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Pilots tend to be a superstitious lot. Since the early days of powered flight, aviation has garnered more than its share of rituals and mythology. Don’t fly over graveyards. Always carry a lucky charm. Kick the tires on a walkaround. The list goes on.
Heading the list of legends are mysterious mischief makers called gremlins. They have been cited as the cause of instrument and engine malfunctioning and other inexplicable technical problems, gaining a reputation as an aviator’s nemesis. The following story covers one IFR flight where gremlins were particularly active.
Many who live in northern climes have experienced the challenges of driving in the full fury of a winter storm — visibility close to zero, and crosswinds that cause the disorienting effect of snow rapidly drifting in S-shaped horizontal patterns across the highway. I call them “snow snakes” because of their serpentine movement, with a most pronounced and almost hypnotic effect of urging you to drift in their direction.
Those were the very conditions I encountered while driving to the airport for a 4 a.m. courier flight from Regina to Melfort, Saskatchewan, then on to Prince Albert.
The weather was at minimums, with solid cloud up to FL 250 and light rime icing reported between 4,000 and 6,000 feet. All in all, normal winter IFR flying conditions. The ground crew had already loaded the Cessna 310 I would be flying by the time I arrived, the only glitch being that my co-pilot had called in sick — the first sign of gremlins at work.
I had recently completed my captain’s check on the aircraft and felt comfortable single-pilot IFR, especially since the 310 had an autopilot. On takeoff, as per the drive to the airport, snow snakes rolling across the runway were vying for my attention, but with excellent runway lights, orientation wasn’t a problem.
Gremlin number two was dealt with.
To my surprise, I flew through a low cloud layer that was not in the forecast, and saw what first appeared to be stars low on the horizon. My initial impulse was that I needed to lower the nose, but quickly realized it was an illusion, with ground lights giving the false impression of stars.
Gremlin number three tucked away.
I continued the climb to the flight planned altitude of 7,000 feet, picking up a bit of light rime on the way, and engaged the autopilot once level. Looking outside, there were absolutely no references for left and right or up and down, just an impenetrable sphere of darkness with only the flashing strobe and nav lights reflecting off the clouds.
The engines were purring away with a bit of leaning, so it was time to get the approach plate out for the ADF approach into Melfort. Reaching into the seat behind me for the approach plates took a bit of twisting in my winter gear. I was only off the instruments for about 30 seconds when I saw the attitude indicator (AI) in a 30-degree left bank, already making for a heading change of 20 degrees off course. The autopilot had malfunctioned and was immediately disconnected, and I quickly rolled to wings level.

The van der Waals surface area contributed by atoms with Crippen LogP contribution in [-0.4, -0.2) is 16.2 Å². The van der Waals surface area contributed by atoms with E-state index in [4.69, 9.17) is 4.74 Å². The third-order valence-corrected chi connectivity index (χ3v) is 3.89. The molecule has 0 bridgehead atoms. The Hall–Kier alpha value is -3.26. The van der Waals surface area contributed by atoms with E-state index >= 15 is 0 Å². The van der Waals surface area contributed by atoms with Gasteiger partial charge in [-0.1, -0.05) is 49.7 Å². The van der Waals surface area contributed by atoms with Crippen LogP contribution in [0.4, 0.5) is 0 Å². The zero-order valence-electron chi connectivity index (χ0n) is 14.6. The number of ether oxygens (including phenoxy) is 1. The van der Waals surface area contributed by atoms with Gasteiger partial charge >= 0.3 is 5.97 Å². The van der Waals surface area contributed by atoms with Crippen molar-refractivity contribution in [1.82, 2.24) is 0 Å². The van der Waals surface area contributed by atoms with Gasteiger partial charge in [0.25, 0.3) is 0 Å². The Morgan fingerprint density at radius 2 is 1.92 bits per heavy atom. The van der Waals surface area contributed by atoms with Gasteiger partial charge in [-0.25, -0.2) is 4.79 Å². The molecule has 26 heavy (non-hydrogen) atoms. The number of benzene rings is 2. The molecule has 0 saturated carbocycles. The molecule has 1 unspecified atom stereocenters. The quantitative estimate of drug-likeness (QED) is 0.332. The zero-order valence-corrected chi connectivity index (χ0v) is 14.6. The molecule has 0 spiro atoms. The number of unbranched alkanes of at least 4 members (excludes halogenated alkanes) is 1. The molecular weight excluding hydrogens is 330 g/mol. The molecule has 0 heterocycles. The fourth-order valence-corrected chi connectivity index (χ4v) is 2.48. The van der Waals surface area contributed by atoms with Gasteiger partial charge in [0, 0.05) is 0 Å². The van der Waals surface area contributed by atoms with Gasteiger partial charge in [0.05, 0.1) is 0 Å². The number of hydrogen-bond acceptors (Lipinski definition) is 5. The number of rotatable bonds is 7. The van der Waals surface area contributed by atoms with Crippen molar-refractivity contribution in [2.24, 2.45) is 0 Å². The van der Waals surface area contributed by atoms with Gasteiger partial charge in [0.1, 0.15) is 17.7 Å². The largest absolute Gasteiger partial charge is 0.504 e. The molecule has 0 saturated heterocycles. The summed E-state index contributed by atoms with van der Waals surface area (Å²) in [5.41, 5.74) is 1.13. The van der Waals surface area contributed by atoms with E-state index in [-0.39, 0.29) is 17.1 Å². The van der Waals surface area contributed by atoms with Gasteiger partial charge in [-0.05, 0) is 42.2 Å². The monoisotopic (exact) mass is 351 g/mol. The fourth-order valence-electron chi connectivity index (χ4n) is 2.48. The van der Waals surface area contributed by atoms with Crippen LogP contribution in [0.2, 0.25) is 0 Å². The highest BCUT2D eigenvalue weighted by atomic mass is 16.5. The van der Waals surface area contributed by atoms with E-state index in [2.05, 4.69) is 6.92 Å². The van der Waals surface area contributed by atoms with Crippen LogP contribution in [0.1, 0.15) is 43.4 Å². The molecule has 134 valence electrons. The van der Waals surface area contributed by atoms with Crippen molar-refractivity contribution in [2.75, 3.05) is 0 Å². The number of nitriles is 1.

That sudden righting of the ship brought into action the next gremlin antic: the “leans,” which is a compelling and disorientating feeling of being in a bank and wanting to lean that way to maintain a sense of balance, even though the AI indicates straight and level. Luckily, I had experienced the effect many times before, knowing it was more uncomfortable than dangerous.
Next stop: Melfort via the ADF approach.
I checked the weather prior to descent, and no surprises there. Ceiling and visibility at minimums, with gusty conditions and blowing snow. I activated the ARCAL (aircraft radio control of aerodrome lighting) to ensure the runway lights were on and set at high intensity. Inbound tracking was solid, but at minimums there was only a deep darkness with no runway in sight — which I later discovered was due to lower than forecast weather, and an inoperative ARCAL not yet listed in NOTAMs. I was tempted to shoot another approach, but as the gremlins seemed to be particularly active that night, it was full power, climb back to altitude, and head to Prince Albert roughly 80 kilometers (50 miles) away.
Given the numerous occurrences throughout the flight thus far, I was half expecting some other issue to crop up — courtesy of the gremlins. But all went according to plan through the final leg, approach, and landing. What’s more, the weather at Prince Albert had lifted considerably from forecast. Maybe the gremlins were feeling generous… or simply tuckered out from their previous tricks.
Are gremlins the product of superstition? Or simply a reminder that you’d better do things right, or there will be consequences? That’s for each pilot to decide, but I, for one, will never skydive on Friday the 13th. Gremlins work 24/7/365.
For those interested, an excellent article on gremlins can be found here.